To investigate the phenotype of expanded CD4+ T cells, we performed intracellular staining and monitored the proportions of MLN CD4+ T cells expressing IFNγ, IL-17A, and TNFα, alone or in combination, in rats ages 1 month (prior to rat SpA development) up to 1 year (Figure 2A). Th1 cells producing IFNγ alone predominated in control rats, and the number of these cells increased with age in both B27-transgenic rats and controls, without any differences between the 2 groups (Figure 2A). The proportion of Th17 cells producing IL-17A remained low (<1%) across all ages in controls (Figure 2A). In contrast, in the MLNs of B27-transgenic rats, the proportion of IL-17A+CD4+ cells, which was as low as that in controls at 1 month, rose steadily thereafter, reaching 20% at 1 year. This pattern was observed for the major population of IL-17A+IFNγ− cells as well as for a minor subset of IL-17A+IFNγ+ cells (Figure 2A).

Figure 2.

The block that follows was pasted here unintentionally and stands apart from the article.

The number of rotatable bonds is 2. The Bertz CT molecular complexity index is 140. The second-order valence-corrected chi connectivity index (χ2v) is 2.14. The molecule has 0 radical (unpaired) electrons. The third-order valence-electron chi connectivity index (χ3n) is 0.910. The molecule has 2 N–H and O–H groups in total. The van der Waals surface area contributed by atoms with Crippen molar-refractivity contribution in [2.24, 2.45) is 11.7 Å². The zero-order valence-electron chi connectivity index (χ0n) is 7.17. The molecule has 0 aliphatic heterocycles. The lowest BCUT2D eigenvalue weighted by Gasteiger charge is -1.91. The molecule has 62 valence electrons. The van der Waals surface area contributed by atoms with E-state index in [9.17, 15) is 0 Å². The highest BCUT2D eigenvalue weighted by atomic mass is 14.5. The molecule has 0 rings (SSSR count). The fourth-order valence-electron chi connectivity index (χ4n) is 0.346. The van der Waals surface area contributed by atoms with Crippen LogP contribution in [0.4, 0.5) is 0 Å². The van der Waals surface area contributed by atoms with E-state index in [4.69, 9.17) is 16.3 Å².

CD4+ T cells are biased toward a proinflammatory Th17 phenotype in the B27-transgenic rat. In vitro–stimulated MLN (A) and popliteal LN (B) cells from age-matched nontransgenic rats, B7-transgenic rats, and B27-transgenic rats at the indicated ages (n = 5 rats per group) were first surface-labeled with anti-CD4 and then stained intracellularly with fluorescent anti–interferon-γ (anti-IFNγ), anti–tumor necrosis factor α (anti-TNFα), and anti–interleukin-17A (anti–IL-17A) and analyzed by fluorescence-activated cell sorting. Results are the percentages of CD4+-gated cells and represent the evolution of Th1 cells (IFNγ+IL-17−), Th17 cells (IFNγ−IL-17+), Th1/17 cells (IFNγ+IL-17+), and TNFα-producing CD4 T cells over time. Symbols represent individual rats; horizontal lines show the mean ± SEM. ∗∗ = P < 0.005; ∗∗∗ = P < 0.001, B27-transgenic rats versus pooled controls (B7-transgenic and nontransgenic rats). See Figure 1 for other definitions.